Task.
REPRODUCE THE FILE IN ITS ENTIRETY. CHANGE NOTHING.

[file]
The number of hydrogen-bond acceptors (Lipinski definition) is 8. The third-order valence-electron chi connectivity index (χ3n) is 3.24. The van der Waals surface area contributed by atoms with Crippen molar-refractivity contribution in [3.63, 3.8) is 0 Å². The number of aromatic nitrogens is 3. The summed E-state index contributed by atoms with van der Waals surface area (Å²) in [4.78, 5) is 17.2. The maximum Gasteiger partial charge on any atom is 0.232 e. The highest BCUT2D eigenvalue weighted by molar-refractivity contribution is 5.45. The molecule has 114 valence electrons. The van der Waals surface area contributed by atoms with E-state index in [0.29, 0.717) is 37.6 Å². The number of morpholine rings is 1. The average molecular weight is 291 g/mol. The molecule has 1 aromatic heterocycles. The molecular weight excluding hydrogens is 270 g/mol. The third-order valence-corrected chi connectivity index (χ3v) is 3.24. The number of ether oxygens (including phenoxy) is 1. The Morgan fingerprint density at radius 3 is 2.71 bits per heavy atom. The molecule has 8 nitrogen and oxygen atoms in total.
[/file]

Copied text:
The number of hydrogen-bond acceptors (Lipinski definition) is 8. The third-order valence-electron chi connectivity index (χ3n) is 3.24. The van der Waals surface area contributed by atoms with Crippen molar-refractivity contribution in [3.63, 3.8) is 0 Å². The number of aromatic nitrogens is 3. The summed E-state index contributed by atoms with van der Waals surface area (Å²) in [4.78, 5) is 17.2. The maximum Gasteiger partial charge on any atom is 0.232 e. The highest BCUT2D eigenvalue weighted by molar-refractivity contribution is 5.45. The molecule has 114 valence electrons. The van der Waals surface area contributed by atoms with E-state index in [0.29, 0.717) is 37.6 Å². The number of morpholine rings is 1. The average molecular weight is 291 g/mol. The molecule has 1 aromatic heterocycles. The molecular weight excluding hydrogens is 270 g/mol. The third-order valence-corrected chi connectivity index (χ3v) is 3.24. The number of ether oxygens (including phenoxy) is 1. The Morgan fingerprint density at radius 3 is 2.71 bits per heavy atom. The molecule has 8 nitrogen and oxygen atoms in total.